Mosquito species – Asian Tiger mosquito

We all are battling mosquitoes in the summer time, by either trying to kill them all together with mosquito foggers, traps, zappers and other devices that are designed to combat those pesky insects, or by trying to hide from them with many types of mosquito repellents. And although most mosquitoes are active mostly during sunrise and sunset, there is one mosquito specie that is the odd man out – the Asian tiger mosquito.

Asian Tiger mosquito also known as Aedes albopictus is a mosquito specie that is native to Asia hence its name Asian Tiger mosquito. However since then the Asian Tiger mosquito has spread all over Asia, Europe, North America and also South America, favoring southern regions of these continents, where they are active all year round.

The Asian Tiger Mosquito is black with white lines all across its legs and body letting us easily identify it, which though doesn’t help all that much, because these mosquitoes also are very quick and swift. The mosquito usually is from 2 up 10 ten millimeters in length and the shape of Asian Tiger Mosquitoes body is long and segmented with a pair of wings, 6 legs and an antennae called the proboscis.

The thing about Asian Tiger Mosquito is that it is known to carry more that one mosquito-borne disease, its main diseases however being the West Nile Virus, Dengue Fever, Chikungunya Virus and even encephalitis, which by itself is very bad. But the fact that these Asian Tiger Mosquitoes are as active during the day as they are at sunset and sunrise hours when all other mosquitoes usually are most active makes them even more dangerous, because they can strike and infect us or our pets at any time of the day. And it also doesn’t help that Asian Tiger Mosquitoes cause more irritation with their bite than most other mosquito species many times leaving very itchy, red and raised bumps that many people are allergic to.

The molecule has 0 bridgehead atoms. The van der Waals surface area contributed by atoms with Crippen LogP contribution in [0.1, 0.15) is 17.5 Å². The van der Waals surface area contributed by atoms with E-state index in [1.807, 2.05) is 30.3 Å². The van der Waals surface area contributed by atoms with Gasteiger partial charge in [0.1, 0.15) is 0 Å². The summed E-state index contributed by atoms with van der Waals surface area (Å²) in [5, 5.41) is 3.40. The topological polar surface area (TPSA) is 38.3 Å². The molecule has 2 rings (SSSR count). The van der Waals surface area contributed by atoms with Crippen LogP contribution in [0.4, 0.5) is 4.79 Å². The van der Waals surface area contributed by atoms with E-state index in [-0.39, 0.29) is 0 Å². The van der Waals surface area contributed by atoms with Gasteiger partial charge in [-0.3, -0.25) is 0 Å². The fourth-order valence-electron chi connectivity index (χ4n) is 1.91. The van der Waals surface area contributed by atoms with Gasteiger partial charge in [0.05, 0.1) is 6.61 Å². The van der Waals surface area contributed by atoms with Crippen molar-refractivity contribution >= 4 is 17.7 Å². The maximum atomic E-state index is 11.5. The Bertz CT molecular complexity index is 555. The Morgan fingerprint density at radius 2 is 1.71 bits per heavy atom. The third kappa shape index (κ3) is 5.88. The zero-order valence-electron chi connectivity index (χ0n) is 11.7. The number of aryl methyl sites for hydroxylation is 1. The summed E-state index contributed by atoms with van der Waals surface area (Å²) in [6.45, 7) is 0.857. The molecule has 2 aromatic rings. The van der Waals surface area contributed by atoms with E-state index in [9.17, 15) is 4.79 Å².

Because Asian Tiger Mosquitoes are so called “container breeders”, they aren’t very particular about their breeding grounds and can lay their eggs anywhere there is a standing water, most of the time even preferring smaller spaces for example old tires, tree holes and other places where water can collect for a longer period of time. This means that once Asian Tiger Mosquito female have fed on human or animal blood, it can go off to any small pocket of collected water and lay her eggs so that new Asian Tiger Mosquitoes can be born and can continue to either just annoy us or spread diseases even further.

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